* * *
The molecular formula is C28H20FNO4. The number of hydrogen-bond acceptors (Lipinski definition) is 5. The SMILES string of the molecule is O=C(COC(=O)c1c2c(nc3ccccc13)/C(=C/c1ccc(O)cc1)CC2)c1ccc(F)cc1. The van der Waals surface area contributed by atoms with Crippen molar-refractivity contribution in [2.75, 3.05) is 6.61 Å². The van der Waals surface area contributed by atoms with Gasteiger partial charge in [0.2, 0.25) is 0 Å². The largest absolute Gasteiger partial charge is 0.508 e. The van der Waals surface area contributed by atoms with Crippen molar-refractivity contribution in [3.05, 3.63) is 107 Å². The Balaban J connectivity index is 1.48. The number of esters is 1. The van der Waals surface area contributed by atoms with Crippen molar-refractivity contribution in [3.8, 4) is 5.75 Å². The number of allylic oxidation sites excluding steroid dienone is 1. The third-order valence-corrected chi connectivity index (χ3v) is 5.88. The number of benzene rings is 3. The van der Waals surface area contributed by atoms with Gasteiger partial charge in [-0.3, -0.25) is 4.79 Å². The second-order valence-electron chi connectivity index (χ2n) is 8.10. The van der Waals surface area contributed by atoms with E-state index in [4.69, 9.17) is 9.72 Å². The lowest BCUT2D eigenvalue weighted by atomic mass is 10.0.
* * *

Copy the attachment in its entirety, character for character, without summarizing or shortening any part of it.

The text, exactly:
The molecular formula is C28H20FNO4. The number of hydrogen-bond acceptors (Lipinski definition) is 5. The SMILES string of the molecule is O=C(COC(=O)c1c2c(nc3ccccc13)/C(=C/c1ccc(O)cc1)CC2)c1ccc(F)cc1. The van der Waals surface area contributed by atoms with Crippen molar-refractivity contribution in [2.75, 3.05) is 6.61 Å². The van der Waals surface area contributed by atoms with Gasteiger partial charge in [0.2, 0.25) is 0 Å². The largest absolute Gasteiger partial charge is 0.508 e. The van der Waals surface area contributed by atoms with Crippen molar-refractivity contribution in [3.05, 3.63) is 107 Å². The Balaban J connectivity index is 1.48. The number of esters is 1. The van der Waals surface area contributed by atoms with Crippen molar-refractivity contribution in [3.8, 4) is 5.75 Å². The number of allylic oxidation sites excluding steroid dienone is 1. The third-order valence-corrected chi connectivity index (χ3v) is 5.88. The number of benzene rings is 3. The van der Waals surface area contributed by atoms with Gasteiger partial charge in [-0.3, -0.25) is 4.79 Å². The second-order valence-electron chi connectivity index (χ2n) is 8.10. The van der Waals surface area contributed by atoms with E-state index in [4.69, 9.17) is 9.72 Å². The lowest BCUT2D eigenvalue weighted by atomic mass is 10.0.